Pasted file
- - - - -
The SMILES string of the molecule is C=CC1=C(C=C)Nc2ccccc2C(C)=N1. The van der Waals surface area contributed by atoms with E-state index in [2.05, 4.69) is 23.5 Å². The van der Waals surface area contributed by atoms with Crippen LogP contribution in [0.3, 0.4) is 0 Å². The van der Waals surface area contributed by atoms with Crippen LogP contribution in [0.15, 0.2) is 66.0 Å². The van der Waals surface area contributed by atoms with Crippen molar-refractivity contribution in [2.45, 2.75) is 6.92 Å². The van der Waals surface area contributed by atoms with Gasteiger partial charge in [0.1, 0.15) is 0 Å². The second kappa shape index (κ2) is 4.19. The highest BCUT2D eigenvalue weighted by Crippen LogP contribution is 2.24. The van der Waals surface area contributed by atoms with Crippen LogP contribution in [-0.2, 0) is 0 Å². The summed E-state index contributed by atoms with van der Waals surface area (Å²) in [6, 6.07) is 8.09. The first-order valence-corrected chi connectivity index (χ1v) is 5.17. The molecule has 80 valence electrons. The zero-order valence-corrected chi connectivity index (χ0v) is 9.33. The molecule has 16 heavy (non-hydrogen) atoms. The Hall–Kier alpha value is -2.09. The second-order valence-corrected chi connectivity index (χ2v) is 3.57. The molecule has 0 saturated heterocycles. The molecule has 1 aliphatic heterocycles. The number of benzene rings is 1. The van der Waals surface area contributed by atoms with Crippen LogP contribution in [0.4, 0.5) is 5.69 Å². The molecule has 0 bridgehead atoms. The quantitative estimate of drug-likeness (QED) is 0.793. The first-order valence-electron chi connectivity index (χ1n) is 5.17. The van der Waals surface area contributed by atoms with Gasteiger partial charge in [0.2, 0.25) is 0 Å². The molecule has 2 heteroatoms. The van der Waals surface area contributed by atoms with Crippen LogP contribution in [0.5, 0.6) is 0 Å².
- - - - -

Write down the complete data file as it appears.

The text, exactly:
The SMILES string of the molecule is C=CC1=C(C=C)Nc2ccccc2C(C)=N1. The van der Waals surface area contributed by atoms with E-state index in [2.05, 4.69) is 23.5 Å². The van der Waals surface area contributed by atoms with Crippen LogP contribution in [0.3, 0.4) is 0 Å². The van der Waals surface area contributed by atoms with Crippen LogP contribution in [0.15, 0.2) is 66.0 Å². The van der Waals surface area contributed by atoms with Crippen molar-refractivity contribution in [2.45, 2.75) is 6.92 Å². The van der Waals surface area contributed by atoms with Gasteiger partial charge in [0.1, 0.15) is 0 Å². The second kappa shape index (κ2) is 4.19. The highest BCUT2D eigenvalue weighted by Crippen LogP contribution is 2.24. The van der Waals surface area contributed by atoms with Crippen LogP contribution in [-0.2, 0) is 0 Å². The summed E-state index contributed by atoms with van der Waals surface area (Å²) in [6, 6.07) is 8.09. The first-order valence-corrected chi connectivity index (χ1v) is 5.17. The molecule has 80 valence electrons. The zero-order valence-corrected chi connectivity index (χ0v) is 9.33. The molecule has 16 heavy (non-hydrogen) atoms. The Hall–Kier alpha value is -2.09. The second-order valence-corrected chi connectivity index (χ2v) is 3.57. The molecule has 0 saturated heterocycles. The molecule has 1 aliphatic heterocycles. The number of benzene rings is 1. The van der Waals surface area contributed by atoms with Crippen LogP contribution in [0.4, 0.5) is 5.69 Å². The molecule has 0 bridgehead atoms. The quantitative estimate of drug-likeness (QED) is 0.793. The first-order valence-electron chi connectivity index (χ1n) is 5.17. The van der Waals surface area contributed by atoms with Gasteiger partial charge in [0.2, 0.25) is 0 Å². The molecule has 2 heteroatoms. The van der Waals surface area contributed by atoms with Crippen LogP contribution in [0.5, 0.6) is 0 Å².